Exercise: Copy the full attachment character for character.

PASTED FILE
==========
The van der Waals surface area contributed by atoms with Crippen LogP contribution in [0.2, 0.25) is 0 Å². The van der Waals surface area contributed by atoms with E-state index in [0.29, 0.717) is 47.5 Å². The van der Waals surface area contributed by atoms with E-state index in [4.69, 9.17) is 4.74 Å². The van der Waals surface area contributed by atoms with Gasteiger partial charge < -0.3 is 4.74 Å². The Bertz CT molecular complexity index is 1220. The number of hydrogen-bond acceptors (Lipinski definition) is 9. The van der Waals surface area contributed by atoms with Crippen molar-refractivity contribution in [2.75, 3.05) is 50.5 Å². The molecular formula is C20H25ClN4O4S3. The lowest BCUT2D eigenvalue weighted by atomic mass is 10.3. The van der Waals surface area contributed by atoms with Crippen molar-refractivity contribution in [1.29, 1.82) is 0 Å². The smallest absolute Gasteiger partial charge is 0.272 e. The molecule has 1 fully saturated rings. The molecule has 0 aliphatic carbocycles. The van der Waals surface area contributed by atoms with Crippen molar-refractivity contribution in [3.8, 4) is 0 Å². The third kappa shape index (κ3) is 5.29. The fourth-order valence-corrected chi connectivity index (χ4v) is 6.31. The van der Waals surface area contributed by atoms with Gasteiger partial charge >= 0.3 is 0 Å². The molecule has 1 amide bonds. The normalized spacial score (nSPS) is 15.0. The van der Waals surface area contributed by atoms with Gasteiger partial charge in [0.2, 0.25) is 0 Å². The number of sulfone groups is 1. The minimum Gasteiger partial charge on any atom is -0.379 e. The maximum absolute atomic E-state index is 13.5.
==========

The van der Waals surface area contributed by atoms with Crippen LogP contribution in [0.2, 0.25) is 0 Å². The van der Waals surface area contributed by atoms with E-state index in [0.29, 0.717) is 47.5 Å². The van der Waals surface area contributed by atoms with E-state index in [4.69, 9.17) is 4.74 Å². The van der Waals surface area contributed by atoms with Gasteiger partial charge < -0.3 is 4.74 Å². The Bertz CT molecular complexity index is 1220. The number of hydrogen-bond acceptors (Lipinski definition) is 9. The van der Waals surface area contributed by atoms with Crippen molar-refractivity contribution in [2.75, 3.05) is 50.5 Å². The molecular formula is C20H25ClN4O4S3. The lowest BCUT2D eigenvalue weighted by atomic mass is 10.3. The van der Waals surface area contributed by atoms with Crippen molar-refractivity contribution in [1.29, 1.82) is 0 Å². The smallest absolute Gasteiger partial charge is 0.272 e. The molecule has 1 fully saturated rings. The molecule has 0 aliphatic carbocycles. The van der Waals surface area contributed by atoms with Crippen molar-refractivity contribution in [3.8, 4) is 0 Å². The third kappa shape index (κ3) is 5.29. The fourth-order valence-corrected chi connectivity index (χ4v) is 6.31. The van der Waals surface area contributed by atoms with Gasteiger partial charge >= 0.3 is 0 Å². The molecule has 1 amide bonds. The normalized spacial score (nSPS) is 15.0. The van der Waals surface area contributed by atoms with Gasteiger partial charge in [0.2, 0.25) is 0 Å². The number of sulfone groups is 1. The minimum Gasteiger partial charge on any atom is -0.379 e. The maximum absolute atomic E-state index is 13.5.